If the percentage of polyunsaturates is very low as is the case with animal fats, then it is a good bet that the oil is fine to cook or even fry in.

Example:  I am asked frequently whether grapeseed oil is a good cooking oil.  It is certainly marketed as a heart healthy oil, but what is the truth?

The answer is that grapeseed oil is not a good oil to cook in and certainly not to fry in.  It is very high in polyunsaturates (nearly 75%) which most Americans are already overdoing with their predilection for processed foods which are loaded with rancid polyunsaturates.

A better choice would the be a traditional fat like tallow which is the usual fat I use for frying.

Tallow is less than 5% polyunsaturated.

In a nutshell, as a general rule of thumb if you are not sure about a particular cooking oil, let your fingers do the walking and make sure it is very low in polyunsaturates before you select it for cooking or frying.


Can You Reuse a Healthy Cooking Oil?

While you may remember Grandma reusing bacon grease or leaving a dish of used cooking oil by the side of the stove for later use, be aware that even healthy oils can have plenty of free radicals in them after cooking that can harm your health.

Here are the two things to keep in mind before reusing any cooking fat – even if traditional:

  1. Did you exceed the smokepoint for the particular fat you selected for frying?  Be sure to know what the smokepoint of your cooking oil is and even test it with a frying thermometer before starting to cook the food with it.  Exceeding the smokepoint ensures that free radicals will be in your food even if you cooked with a very healthy, traditional fat.    If you did exceed the smokepoint, it’s definitely best to not reuse the oil!  Even high smokepoint oils can be damaged when the heat gets too high.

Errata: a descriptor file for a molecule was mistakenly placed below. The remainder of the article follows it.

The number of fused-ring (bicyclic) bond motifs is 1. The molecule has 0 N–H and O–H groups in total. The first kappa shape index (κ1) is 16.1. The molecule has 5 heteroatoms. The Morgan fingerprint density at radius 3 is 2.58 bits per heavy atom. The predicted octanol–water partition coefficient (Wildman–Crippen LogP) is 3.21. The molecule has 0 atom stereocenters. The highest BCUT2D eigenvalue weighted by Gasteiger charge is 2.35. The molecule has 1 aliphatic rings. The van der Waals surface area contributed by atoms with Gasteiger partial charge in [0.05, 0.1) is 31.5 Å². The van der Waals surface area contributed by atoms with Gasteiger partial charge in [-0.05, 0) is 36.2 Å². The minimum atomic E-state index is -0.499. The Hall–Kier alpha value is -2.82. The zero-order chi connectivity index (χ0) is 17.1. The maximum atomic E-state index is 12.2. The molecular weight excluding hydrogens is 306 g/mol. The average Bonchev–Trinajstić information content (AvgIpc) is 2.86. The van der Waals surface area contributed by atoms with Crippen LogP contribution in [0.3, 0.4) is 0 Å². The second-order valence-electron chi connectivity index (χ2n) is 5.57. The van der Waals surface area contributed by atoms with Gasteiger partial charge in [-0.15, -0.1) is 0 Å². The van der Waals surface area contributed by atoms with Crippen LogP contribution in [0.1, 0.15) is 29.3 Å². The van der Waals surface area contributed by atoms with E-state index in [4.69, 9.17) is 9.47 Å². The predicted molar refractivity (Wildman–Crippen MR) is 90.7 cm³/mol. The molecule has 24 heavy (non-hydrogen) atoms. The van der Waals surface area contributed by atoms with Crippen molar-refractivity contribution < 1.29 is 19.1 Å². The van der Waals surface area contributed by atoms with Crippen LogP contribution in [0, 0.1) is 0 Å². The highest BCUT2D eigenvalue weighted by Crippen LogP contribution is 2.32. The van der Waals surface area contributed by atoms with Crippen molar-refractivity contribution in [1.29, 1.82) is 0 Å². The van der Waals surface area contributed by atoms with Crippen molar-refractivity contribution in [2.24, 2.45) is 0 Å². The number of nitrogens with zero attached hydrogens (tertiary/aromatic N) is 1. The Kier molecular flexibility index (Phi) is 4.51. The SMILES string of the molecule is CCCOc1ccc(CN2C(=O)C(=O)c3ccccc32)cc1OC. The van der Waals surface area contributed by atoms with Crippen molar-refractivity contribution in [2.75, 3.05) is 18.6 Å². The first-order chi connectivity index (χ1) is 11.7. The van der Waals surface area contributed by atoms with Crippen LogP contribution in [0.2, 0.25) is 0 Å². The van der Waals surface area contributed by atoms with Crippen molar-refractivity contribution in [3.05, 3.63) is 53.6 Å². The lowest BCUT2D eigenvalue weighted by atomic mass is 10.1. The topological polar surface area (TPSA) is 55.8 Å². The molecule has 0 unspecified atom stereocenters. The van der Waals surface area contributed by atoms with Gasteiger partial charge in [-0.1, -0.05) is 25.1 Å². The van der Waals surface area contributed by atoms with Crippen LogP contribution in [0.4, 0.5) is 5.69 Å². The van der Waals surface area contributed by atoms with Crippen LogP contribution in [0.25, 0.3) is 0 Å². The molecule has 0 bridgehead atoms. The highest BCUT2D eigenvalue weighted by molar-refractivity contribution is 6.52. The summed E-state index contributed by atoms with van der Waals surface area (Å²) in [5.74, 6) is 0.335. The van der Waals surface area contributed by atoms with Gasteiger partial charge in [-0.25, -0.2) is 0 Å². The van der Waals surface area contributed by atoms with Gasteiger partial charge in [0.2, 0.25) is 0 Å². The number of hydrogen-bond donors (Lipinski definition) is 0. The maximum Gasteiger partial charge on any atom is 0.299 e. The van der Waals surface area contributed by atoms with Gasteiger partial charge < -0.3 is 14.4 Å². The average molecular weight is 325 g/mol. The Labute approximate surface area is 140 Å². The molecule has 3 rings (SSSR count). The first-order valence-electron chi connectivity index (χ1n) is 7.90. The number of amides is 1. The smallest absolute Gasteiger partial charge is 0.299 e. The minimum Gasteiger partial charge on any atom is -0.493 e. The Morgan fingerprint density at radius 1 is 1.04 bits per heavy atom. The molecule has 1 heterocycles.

2. Are there a lot of bits of food in the oil after you finished cooking?  Even if you stayed below the smokepoint for the particular oil you used, having food particles left in the oil will reduce the smokepoint of the oil if it is used again.   If you want to be super safe, it is best to not reuse the oil at that point.  If budget reasons require the use of the oil again, be sure to filter out the food particles as best you can. This way, it won’t contain food residue which will cause a significant drop in the temperature of the smoke point and increase free radical production.

Want to Know More About What Fats to Eat and What Fats to Avoid?

Check out my eBook Get Your Fats Straight to get the skinny on fats in an easily understandable, comprehensive format.


Sarah, The Healthy Home Economist

Sources and More Information

Cooking with Olive Oil: Yay or Nay?

Traditional and Unusual Uses for Olive Oil

Is Rice Bran Oil a Healthy Fat?

Why Pumpkin Seed Oil is Not Good for Cooking

Caution When Using Chicken Fat for Cooking

How Argan Oil Benefits Health

Red Palm Oil Benefits Rival Coconut Oil

Walnut Oil: Healthy Sub for Flax Oil

The Many Shades of Palm Oil